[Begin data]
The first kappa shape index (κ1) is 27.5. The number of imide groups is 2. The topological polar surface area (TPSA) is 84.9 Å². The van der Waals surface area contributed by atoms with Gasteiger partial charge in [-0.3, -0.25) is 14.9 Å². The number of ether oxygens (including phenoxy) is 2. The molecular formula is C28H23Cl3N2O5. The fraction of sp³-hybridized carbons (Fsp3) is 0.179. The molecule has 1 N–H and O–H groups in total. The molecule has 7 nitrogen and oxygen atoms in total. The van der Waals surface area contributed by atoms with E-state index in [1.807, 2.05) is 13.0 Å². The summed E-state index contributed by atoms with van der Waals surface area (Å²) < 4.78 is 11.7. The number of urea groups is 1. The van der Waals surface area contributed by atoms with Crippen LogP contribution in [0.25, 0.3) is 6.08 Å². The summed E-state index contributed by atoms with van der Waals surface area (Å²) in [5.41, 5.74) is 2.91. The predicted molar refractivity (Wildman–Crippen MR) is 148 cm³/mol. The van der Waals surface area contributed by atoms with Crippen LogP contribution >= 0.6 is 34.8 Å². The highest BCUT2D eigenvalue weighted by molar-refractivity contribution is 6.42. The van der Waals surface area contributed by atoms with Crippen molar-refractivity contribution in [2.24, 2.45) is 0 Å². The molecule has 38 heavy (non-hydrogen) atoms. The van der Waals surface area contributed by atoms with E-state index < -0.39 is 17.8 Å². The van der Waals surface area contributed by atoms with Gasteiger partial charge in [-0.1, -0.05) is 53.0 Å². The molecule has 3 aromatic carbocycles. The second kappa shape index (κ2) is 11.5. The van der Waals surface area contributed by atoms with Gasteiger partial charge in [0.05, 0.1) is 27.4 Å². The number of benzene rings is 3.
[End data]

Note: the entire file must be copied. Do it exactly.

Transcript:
The first kappa shape index (κ1) is 27.5. The number of imide groups is 2. The topological polar surface area (TPSA) is 84.9 Å². The van der Waals surface area contributed by atoms with Gasteiger partial charge in [-0.3, -0.25) is 14.9 Å². The number of ether oxygens (including phenoxy) is 2. The molecular formula is C28H23Cl3N2O5. The fraction of sp³-hybridized carbons (Fsp3) is 0.179. The molecule has 1 N–H and O–H groups in total. The molecule has 7 nitrogen and oxygen atoms in total. The van der Waals surface area contributed by atoms with E-state index in [1.807, 2.05) is 13.0 Å². The summed E-state index contributed by atoms with van der Waals surface area (Å²) < 4.78 is 11.7. The number of urea groups is 1. The van der Waals surface area contributed by atoms with Crippen LogP contribution in [0.25, 0.3) is 6.08 Å². The summed E-state index contributed by atoms with van der Waals surface area (Å²) in [5.41, 5.74) is 2.91. The predicted molar refractivity (Wildman–Crippen MR) is 148 cm³/mol. The van der Waals surface area contributed by atoms with Crippen LogP contribution >= 0.6 is 34.8 Å². The highest BCUT2D eigenvalue weighted by molar-refractivity contribution is 6.42. The van der Waals surface area contributed by atoms with Crippen molar-refractivity contribution in [2.24, 2.45) is 0 Å². The molecule has 38 heavy (non-hydrogen) atoms. The van der Waals surface area contributed by atoms with E-state index < -0.39 is 17.8 Å². The van der Waals surface area contributed by atoms with Gasteiger partial charge in [-0.1, -0.05) is 53.0 Å². The molecule has 3 aromatic carbocycles. The second kappa shape index (κ2) is 11.5. The van der Waals surface area contributed by atoms with Gasteiger partial charge in [0.05, 0.1) is 27.4 Å². The number of benzene rings is 3.